Assistant Professor Julia Walker interviewed on local TV news about Notre Dame fire

BU Professor Weighs in on Notre Dame Restoration

VESTAL, N.Y. –The world watched as Notre Dame, one of the world’s most well known architectural feats, burned. Though things like the roof and spire were lost amid the flames, Julia Walker, an Assistant Professor of Art History at Binghamton University believes much of the cathedral and its relics can be preserved and reconstructed.

“The preservation tactic of recent history is to show the damage, to sort of use the building as a record of history to teach viewers about history itself, to highlight the distinction between old fabric and new fabric,” said Walker. “The roof can be constructed anew and the cathedral will very much maintain its identity as the heart of Paris, the heart of French identity, and the very Catholic identity as well.”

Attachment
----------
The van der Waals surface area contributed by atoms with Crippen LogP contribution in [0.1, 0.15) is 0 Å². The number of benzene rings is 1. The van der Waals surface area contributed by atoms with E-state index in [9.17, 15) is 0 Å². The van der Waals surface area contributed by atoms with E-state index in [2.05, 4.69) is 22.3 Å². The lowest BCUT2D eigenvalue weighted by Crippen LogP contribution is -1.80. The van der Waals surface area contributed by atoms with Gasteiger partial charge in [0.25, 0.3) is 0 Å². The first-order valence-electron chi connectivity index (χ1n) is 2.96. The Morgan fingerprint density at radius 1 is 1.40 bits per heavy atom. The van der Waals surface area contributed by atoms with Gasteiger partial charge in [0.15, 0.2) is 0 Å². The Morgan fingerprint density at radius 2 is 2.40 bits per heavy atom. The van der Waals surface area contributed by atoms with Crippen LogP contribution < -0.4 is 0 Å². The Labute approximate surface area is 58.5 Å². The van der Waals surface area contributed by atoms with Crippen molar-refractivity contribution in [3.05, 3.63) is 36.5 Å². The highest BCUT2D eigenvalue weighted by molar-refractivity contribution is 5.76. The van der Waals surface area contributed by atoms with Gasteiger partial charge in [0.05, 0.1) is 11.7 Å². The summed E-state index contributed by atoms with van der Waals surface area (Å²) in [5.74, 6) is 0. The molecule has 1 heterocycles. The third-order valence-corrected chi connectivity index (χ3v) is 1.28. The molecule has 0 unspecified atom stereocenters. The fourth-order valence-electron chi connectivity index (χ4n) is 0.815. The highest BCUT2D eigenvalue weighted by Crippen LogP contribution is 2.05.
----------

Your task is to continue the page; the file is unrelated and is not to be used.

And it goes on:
The roof, made of medieval wood, is impossible to replace, but rebuilding a new one will be easy. The question is, how similar to make the newly constructed cathedral compared to its historic counterpart.

“It challenges authenticity,” said Walker. “It provides a lot of anxiety for a lot of people.”

Many of the artifacts inside are already being moved to the Louvre and governmental buildings. The organ made up of eight thousand pipes, some of the stained glass, and the altar were saved. Walker attributes that to the stone foundation, which provided protection for much of the building.

“The building was designed the way many Gothic cathedrals around Europe were, to withstand fire,” said Walker. “This is an example of architecture doing what it was meant to do.”


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